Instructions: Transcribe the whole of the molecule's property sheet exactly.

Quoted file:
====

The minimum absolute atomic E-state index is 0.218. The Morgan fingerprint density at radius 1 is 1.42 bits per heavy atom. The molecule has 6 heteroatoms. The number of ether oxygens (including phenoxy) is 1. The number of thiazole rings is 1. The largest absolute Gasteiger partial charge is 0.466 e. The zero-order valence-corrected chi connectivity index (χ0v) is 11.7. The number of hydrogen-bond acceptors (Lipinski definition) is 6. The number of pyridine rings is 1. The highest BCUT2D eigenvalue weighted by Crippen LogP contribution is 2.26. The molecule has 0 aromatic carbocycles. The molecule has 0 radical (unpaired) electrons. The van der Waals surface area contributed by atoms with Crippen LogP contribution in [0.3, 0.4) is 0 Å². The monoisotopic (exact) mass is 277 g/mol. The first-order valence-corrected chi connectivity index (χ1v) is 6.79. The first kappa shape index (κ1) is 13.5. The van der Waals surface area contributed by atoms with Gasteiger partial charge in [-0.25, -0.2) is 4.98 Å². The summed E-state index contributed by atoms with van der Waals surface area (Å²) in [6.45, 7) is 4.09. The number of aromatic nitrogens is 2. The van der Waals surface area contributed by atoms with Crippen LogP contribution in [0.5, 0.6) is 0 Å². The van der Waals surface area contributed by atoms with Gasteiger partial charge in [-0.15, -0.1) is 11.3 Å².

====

The minimum absolute atomic E-state index is 0.218. The Morgan fingerprint density at radius 1 is 1.42 bits per heavy atom. The molecule has 6 heteroatoms. The number of ether oxygens (including phenoxy) is 1. The number of thiazole rings is 1. The largest absolute Gasteiger partial charge is 0.466 e. The zero-order valence-corrected chi connectivity index (χ0v) is 11.7. The number of hydrogen-bond acceptors (Lipinski definition) is 6. The number of pyridine rings is 1. The highest BCUT2D eigenvalue weighted by Crippen LogP contribution is 2.26. The molecule has 0 aromatic carbocycles. The molecule has 0 radical (unpaired) electrons. The van der Waals surface area contributed by atoms with Crippen LogP contribution in [0.3, 0.4) is 0 Å². The monoisotopic (exact) mass is 277 g/mol. The first-order valence-corrected chi connectivity index (χ1v) is 6.79. The first kappa shape index (κ1) is 13.5. The van der Waals surface area contributed by atoms with Gasteiger partial charge in [-0.25, -0.2) is 4.98 Å². The summed E-state index contributed by atoms with van der Waals surface area (Å²) in [6.45, 7) is 4.09. The number of aromatic nitrogens is 2. The van der Waals surface area contributed by atoms with Crippen LogP contribution in [0.5, 0.6) is 0 Å². The van der Waals surface area contributed by atoms with Gasteiger partial charge in [-0.15, -0.1) is 11.3 Å².